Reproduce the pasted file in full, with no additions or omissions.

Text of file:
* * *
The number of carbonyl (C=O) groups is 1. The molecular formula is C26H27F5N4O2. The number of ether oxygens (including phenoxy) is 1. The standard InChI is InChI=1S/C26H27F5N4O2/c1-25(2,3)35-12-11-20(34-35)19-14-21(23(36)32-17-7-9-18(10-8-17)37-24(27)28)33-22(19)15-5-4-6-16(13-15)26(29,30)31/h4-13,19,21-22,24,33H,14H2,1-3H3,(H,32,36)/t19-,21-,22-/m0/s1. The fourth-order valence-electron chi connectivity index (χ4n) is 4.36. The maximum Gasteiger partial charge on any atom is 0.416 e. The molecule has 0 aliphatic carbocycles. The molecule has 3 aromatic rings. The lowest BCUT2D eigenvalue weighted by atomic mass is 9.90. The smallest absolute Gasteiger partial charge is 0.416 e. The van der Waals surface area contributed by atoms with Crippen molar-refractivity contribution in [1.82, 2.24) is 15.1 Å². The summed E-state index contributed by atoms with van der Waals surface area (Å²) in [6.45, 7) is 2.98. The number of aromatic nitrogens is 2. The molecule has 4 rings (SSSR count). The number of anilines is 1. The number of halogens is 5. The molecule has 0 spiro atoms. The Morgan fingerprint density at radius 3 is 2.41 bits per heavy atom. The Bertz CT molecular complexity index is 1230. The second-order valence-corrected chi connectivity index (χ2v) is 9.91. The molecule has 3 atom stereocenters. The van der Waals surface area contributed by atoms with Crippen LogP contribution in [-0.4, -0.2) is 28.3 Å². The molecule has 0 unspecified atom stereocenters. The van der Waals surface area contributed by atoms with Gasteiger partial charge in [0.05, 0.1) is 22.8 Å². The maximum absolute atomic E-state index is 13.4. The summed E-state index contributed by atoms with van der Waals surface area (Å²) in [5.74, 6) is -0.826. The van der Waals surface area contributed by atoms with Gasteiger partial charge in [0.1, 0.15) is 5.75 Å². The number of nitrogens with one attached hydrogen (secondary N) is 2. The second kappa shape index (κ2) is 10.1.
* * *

The number of carbonyl (C=O) groups is 1. The molecular formula is C26H27F5N4O2. The number of ether oxygens (including phenoxy) is 1. The standard InChI is InChI=1S/C26H27F5N4O2/c1-25(2,3)35-12-11-20(34-35)19-14-21(23(36)32-17-7-9-18(10-8-17)37-24(27)28)33-22(19)15-5-4-6-16(13-15)26(29,30)31/h4-13,19,21-22,24,33H,14H2,1-3H3,(H,32,36)/t19-,21-,22-/m0/s1. The fourth-order valence-electron chi connectivity index (χ4n) is 4.36. The maximum Gasteiger partial charge on any atom is 0.416 e. The molecule has 0 aliphatic carbocycles. The molecule has 3 aromatic rings. The lowest BCUT2D eigenvalue weighted by atomic mass is 9.90. The smallest absolute Gasteiger partial charge is 0.416 e. The van der Waals surface area contributed by atoms with Crippen molar-refractivity contribution in [1.82, 2.24) is 15.1 Å². The summed E-state index contributed by atoms with van der Waals surface area (Å²) in [6.45, 7) is 2.98. The number of aromatic nitrogens is 2. The molecule has 4 rings (SSSR count). The number of anilines is 1. The number of halogens is 5. The molecule has 0 spiro atoms. The Morgan fingerprint density at radius 3 is 2.41 bits per heavy atom. The Bertz CT molecular complexity index is 1230. The second-order valence-corrected chi connectivity index (χ2v) is 9.91. The molecule has 3 atom stereocenters. The van der Waals surface area contributed by atoms with Crippen LogP contribution in [-0.4, -0.2) is 28.3 Å². The molecule has 0 unspecified atom stereocenters. The van der Waals surface area contributed by atoms with Gasteiger partial charge in [0.05, 0.1) is 22.8 Å². The maximum absolute atomic E-state index is 13.4. The summed E-state index contributed by atoms with van der Waals surface area (Å²) in [5.74, 6) is -0.826. The van der Waals surface area contributed by atoms with Gasteiger partial charge in [0.1, 0.15) is 5.75 Å². The number of nitrogens with one attached hydrogen (secondary N) is 2. The second kappa shape index (κ2) is 10.1.